The Zombie Apocalypse is Really Not That Far-Fetched

...And the Airlines Won’t Care

  • Graphic by Paku Daoust-Cloutier

The scene at the annual Canadian University Press national conference, NASH 74, played out like a clichéd zombie flick, dirtying bathrooms and Twitter alike in Victoria this past weekend.

The conference’s title, Archipelago, was re-christened #archipukeago by tweeting casualties from around the country as the Norovirus, the virus formerly known as Norwalk, a highly communicable gastroenteritis-causing virus, visited dozens of CUP delegates at the Harbour Towers Hotel like a cruel, stomach-haunting ghost.

It was gala night at #barfipelago and the room was filled with attractive, intelligent 20-somethings listening to smart-ass ESPN feature writer and Esquire blogger Chris Jones recounting a story of the time he bled on George Clooney’s couch and his preference for putting two hard cocks in his mouth and banging them around like microphones rather than doing a story on his college nemesis.

While many in the crowd felt their guts busting with laughter, others’ guts were busting in a different way. The crowd slowly began to lose members as journalists slipped away to the bathrooms.
They managed not to raise a fuss, however, and so, as planned, 300 student journalists were piled onto yellow school buses to make their way to the gala.

And the gift of the Norovirus kept on giving on these sunshine-coloured wonder-mobiles. Buses are the best places for widespread vomiting, and the virus becomes airborne when puked up. These buses were just glorified disease vectors.

It was a huge expense to those among us who didn’t relish the prospect of 200 people all trying to fight the virus in a tin can with one bathroom 20,000 feet in the air.

Upon arrival at the scheduled drunk-fest/dance-off, more puking ensued—but, strangely, this time the puking came before the heavy drinking, not afterwards.
For those not immediately affected, because of their obvious biological superiority, it was a waiting game. And like any good zombie movie will show you, no matter how careful you are, resistance is futile.

Total zombification comes for you slowly, inexorably, as members of the group experience the magic of the disease one by one.
But the real tragedy of #pukeipelago was not the actual puking. It was the red-tape geniuses at WestJet and Air Canada, whose response to the outbreak seemed ripped right out of the script for Contagion.

As generally responsible members of society, many at #pukegate decided to push back their departure dates, not wanting to re-created the earlier schoolbus scenes while airborne. The airlines were slightly less concerned about the transfer of a virus that could make people poop uncontrollably within half an hour of contact, however.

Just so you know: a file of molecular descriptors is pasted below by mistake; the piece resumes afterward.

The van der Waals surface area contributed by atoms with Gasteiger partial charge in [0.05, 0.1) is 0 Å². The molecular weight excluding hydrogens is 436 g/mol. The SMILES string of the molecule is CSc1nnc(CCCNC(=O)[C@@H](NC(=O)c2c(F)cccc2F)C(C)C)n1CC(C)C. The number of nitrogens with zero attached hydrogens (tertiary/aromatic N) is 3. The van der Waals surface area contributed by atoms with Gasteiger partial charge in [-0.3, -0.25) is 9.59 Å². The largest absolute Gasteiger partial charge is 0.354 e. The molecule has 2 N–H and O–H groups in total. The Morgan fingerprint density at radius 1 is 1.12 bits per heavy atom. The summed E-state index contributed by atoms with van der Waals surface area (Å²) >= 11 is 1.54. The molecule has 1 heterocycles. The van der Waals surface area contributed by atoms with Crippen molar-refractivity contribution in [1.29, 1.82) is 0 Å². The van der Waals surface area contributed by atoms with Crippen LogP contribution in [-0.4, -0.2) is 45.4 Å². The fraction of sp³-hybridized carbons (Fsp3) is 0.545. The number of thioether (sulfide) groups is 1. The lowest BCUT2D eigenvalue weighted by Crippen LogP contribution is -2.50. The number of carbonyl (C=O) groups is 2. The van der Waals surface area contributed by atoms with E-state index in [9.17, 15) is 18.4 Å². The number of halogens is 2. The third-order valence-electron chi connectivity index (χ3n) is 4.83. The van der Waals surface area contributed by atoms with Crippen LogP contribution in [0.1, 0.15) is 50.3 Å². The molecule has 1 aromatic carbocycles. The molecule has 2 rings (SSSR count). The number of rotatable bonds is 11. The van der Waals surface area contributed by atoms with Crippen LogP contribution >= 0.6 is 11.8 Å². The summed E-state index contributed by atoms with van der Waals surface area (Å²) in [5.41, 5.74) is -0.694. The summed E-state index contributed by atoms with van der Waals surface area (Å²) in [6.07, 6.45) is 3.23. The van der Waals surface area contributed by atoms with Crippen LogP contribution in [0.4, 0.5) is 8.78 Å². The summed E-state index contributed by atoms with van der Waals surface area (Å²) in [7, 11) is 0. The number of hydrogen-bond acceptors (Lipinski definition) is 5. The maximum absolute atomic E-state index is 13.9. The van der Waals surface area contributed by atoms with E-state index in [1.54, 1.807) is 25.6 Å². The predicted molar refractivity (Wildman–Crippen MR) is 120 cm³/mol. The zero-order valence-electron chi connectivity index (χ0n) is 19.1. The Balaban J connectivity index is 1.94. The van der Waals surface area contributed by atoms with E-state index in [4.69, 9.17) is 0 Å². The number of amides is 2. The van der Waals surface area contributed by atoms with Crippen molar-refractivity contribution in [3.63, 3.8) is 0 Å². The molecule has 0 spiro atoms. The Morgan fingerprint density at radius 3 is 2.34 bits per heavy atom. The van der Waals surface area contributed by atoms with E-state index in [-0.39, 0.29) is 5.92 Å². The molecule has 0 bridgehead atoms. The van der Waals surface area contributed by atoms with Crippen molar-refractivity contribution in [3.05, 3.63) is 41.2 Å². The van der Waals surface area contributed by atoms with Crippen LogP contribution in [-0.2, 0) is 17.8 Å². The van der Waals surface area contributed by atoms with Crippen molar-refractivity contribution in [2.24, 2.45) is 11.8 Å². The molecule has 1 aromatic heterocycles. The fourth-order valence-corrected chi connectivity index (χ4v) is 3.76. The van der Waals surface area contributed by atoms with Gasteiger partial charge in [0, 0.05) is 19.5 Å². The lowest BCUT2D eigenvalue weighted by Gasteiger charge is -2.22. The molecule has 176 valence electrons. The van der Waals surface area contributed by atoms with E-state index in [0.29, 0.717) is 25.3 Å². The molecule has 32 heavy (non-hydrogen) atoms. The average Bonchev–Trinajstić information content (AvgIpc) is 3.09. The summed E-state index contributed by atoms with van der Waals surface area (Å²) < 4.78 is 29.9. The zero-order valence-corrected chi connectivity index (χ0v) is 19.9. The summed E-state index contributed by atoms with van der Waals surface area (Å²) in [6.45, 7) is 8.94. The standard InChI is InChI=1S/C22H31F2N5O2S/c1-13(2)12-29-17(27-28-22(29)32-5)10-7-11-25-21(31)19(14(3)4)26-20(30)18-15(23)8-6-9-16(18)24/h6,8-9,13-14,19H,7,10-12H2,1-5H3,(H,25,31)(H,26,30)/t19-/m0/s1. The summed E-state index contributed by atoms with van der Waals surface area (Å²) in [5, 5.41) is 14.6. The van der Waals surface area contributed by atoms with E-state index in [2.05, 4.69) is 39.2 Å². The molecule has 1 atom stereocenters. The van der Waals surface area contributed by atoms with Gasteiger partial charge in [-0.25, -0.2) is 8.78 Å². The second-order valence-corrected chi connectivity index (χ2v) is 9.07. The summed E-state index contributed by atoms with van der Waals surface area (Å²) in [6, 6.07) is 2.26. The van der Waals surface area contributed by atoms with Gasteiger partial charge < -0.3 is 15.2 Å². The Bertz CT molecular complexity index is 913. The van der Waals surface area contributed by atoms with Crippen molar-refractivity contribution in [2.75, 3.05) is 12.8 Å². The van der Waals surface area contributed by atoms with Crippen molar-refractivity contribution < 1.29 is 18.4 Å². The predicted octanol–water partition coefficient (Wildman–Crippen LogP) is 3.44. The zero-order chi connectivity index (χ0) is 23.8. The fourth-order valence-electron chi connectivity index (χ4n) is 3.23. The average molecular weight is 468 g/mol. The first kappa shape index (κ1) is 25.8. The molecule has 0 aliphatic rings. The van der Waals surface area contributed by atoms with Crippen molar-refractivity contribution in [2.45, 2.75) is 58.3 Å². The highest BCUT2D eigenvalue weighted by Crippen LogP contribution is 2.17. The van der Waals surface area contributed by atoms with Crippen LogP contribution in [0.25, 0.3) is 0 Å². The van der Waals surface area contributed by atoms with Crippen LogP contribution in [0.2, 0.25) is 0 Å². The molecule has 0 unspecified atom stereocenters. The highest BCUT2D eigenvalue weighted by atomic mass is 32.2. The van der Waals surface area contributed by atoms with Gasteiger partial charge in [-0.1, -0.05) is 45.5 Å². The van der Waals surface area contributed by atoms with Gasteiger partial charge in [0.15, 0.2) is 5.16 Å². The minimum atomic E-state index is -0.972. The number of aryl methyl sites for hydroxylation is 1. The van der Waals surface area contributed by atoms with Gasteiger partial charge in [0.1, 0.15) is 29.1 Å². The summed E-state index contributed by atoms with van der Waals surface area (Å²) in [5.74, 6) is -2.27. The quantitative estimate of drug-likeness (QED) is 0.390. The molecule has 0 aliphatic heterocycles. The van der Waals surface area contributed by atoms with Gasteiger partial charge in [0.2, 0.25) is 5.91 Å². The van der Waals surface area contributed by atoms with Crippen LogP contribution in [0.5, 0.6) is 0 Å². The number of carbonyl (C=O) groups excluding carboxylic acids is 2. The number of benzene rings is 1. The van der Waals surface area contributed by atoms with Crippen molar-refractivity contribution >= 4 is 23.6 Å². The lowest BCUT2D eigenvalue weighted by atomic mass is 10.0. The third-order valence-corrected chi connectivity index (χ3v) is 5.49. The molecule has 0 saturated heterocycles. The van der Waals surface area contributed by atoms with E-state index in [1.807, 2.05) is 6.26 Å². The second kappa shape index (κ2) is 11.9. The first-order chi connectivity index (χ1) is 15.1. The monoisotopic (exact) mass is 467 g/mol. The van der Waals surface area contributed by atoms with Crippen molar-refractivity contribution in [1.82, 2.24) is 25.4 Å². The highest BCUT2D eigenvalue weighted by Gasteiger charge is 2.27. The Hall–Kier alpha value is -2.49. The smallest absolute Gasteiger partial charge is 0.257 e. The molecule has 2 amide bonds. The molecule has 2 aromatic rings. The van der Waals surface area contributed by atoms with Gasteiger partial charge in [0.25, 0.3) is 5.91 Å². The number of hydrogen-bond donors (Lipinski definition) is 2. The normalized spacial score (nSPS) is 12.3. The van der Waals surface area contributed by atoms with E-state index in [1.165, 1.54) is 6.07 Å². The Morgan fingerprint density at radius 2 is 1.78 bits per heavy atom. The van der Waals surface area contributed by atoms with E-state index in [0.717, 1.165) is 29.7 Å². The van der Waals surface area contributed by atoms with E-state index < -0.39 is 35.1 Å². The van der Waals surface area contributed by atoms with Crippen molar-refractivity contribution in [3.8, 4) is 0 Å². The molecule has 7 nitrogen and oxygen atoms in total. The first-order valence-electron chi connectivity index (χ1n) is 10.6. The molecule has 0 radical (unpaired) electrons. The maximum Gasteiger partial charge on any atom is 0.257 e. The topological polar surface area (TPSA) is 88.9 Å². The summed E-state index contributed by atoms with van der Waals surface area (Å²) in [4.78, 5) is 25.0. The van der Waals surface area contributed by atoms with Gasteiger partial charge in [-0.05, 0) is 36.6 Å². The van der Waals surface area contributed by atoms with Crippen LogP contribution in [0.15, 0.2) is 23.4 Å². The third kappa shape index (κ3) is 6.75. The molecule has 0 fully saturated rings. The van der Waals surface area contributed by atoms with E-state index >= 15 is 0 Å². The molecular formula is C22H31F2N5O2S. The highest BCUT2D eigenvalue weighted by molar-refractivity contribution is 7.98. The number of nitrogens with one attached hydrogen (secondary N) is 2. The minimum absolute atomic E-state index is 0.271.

When contacted, WestJet advised infected delegates to fly, which is weird considering that the Vancouver Island Health Authority made it clear that those very same people should remain in their hotel rooms.

As a result, many of the infected were forced to choose between their wallets and the well-being of their fellow humans. When you switch a flight you have to pay a “change of flight” fee, and you also have to pay the difference in cost between the original flight and the new one.

So the airline decided to pretend that they weren’t completely incompetent, deciding to wave the “change fees,” which is really tricky language, as it implies that changing the flight would have no costs associated with it. Wrong.

It was a huge expense to those among us who didn’t relish the prospect of 200 people all trying to fight the virus in a tin can with one bathroom 20,000 feet in the air.
Aside from essentially forcing many people to board planes, it appears that airlines do not even have a contingency plan to deal with viral outbreaks that may or may not turn the entire population into brain-eating zombies.

In a tweet, WestJet said, “We do not encounter this very often. We always team up with health authorities to determine the best course of action.”
That’s, if you will, hard to stomach. What about SARS, the bird flu, and H1N1? Were there no contingency plans for those situations?

It’s frustrating to see a big corporation like WestJet tacitly encouraging people to turn their Boeing 737s into flying toilets, but it’s worse when one considers what the ramifications would be like if the virus had been a more dangerous one.

The moral of the story? The zombie movies were right—the real villains aren’t the affected, but those who make the spread possible. One way or another, the end of the world will come down to money matters.

As for the delegates filtering home? Well, just call them the #NorwalkingDead.

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